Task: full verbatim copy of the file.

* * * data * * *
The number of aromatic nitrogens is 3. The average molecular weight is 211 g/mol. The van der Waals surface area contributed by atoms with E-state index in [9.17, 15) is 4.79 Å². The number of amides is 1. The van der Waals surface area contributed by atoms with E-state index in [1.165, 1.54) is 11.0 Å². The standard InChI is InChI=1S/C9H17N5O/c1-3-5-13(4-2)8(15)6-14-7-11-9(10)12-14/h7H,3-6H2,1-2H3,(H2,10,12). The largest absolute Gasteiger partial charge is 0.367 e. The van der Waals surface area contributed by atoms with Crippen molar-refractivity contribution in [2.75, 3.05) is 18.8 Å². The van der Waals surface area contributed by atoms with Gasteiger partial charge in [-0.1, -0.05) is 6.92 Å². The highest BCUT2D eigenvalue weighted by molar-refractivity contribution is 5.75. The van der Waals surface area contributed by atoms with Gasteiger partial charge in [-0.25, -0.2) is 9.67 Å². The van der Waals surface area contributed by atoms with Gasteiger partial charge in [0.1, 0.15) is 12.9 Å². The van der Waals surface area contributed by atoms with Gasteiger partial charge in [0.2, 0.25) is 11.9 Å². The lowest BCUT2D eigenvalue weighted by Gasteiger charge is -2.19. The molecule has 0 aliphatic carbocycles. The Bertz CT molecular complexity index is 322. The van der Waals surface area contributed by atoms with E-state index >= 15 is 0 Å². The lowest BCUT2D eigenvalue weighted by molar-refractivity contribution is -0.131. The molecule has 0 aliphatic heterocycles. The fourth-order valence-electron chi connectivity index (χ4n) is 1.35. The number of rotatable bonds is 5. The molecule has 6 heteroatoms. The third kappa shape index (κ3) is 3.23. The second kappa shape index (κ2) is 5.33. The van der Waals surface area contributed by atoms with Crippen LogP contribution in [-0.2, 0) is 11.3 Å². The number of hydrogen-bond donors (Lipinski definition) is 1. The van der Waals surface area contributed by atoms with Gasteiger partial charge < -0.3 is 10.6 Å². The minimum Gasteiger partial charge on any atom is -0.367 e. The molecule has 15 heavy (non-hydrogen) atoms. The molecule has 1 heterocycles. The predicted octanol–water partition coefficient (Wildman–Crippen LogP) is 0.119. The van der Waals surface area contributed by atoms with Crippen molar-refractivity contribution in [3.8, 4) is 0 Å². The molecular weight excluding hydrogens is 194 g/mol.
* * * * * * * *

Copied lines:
The number of aromatic nitrogens is 3. The average molecular weight is 211 g/mol. The van der Waals surface area contributed by atoms with E-state index in [9.17, 15) is 4.79 Å². The number of amides is 1. The van der Waals surface area contributed by atoms with E-state index in [1.165, 1.54) is 11.0 Å². The standard InChI is InChI=1S/C9H17N5O/c1-3-5-13(4-2)8(15)6-14-7-11-9(10)12-14/h7H,3-6H2,1-2H3,(H2,10,12). The largest absolute Gasteiger partial charge is 0.367 e. The van der Waals surface area contributed by atoms with Crippen molar-refractivity contribution in [2.75, 3.05) is 18.8 Å². The van der Waals surface area contributed by atoms with Gasteiger partial charge in [-0.1, -0.05) is 6.92 Å². The highest BCUT2D eigenvalue weighted by molar-refractivity contribution is 5.75. The van der Waals surface area contributed by atoms with Gasteiger partial charge in [-0.25, -0.2) is 9.67 Å². The van der Waals surface area contributed by atoms with Gasteiger partial charge in [0.1, 0.15) is 12.9 Å². The van der Waals surface area contributed by atoms with Gasteiger partial charge in [0.2, 0.25) is 11.9 Å². The lowest BCUT2D eigenvalue weighted by Gasteiger charge is -2.19. The molecule has 0 aliphatic carbocycles. The Bertz CT molecular complexity index is 322. The van der Waals surface area contributed by atoms with E-state index >= 15 is 0 Å². The lowest BCUT2D eigenvalue weighted by molar-refractivity contribution is -0.131. The molecule has 0 aliphatic heterocycles. The fourth-order valence-electron chi connectivity index (χ4n) is 1.35. The number of rotatable bonds is 5. The molecule has 6 heteroatoms. The third kappa shape index (κ3) is 3.23. The second kappa shape index (κ2) is 5.33. The van der Waals surface area contributed by atoms with Crippen LogP contribution in [-0.2, 0) is 11.3 Å². The number of hydrogen-bond donors (Lipinski definition) is 1. The van der Waals surface area contributed by atoms with Gasteiger partial charge < -0.3 is 10.6 Å². The minimum Gasteiger partial charge on any atom is -0.367 e. The molecule has 15 heavy (non-hydrogen) atoms. The molecule has 1 heterocycles. The predicted octanol–water partition coefficient (Wildman–Crippen LogP) is 0.119. The van der Waals surface area contributed by atoms with Crippen molar-refractivity contribution in [3.8, 4) is 0 Å². The molecular weight excluding hydrogens is 194 g/mol.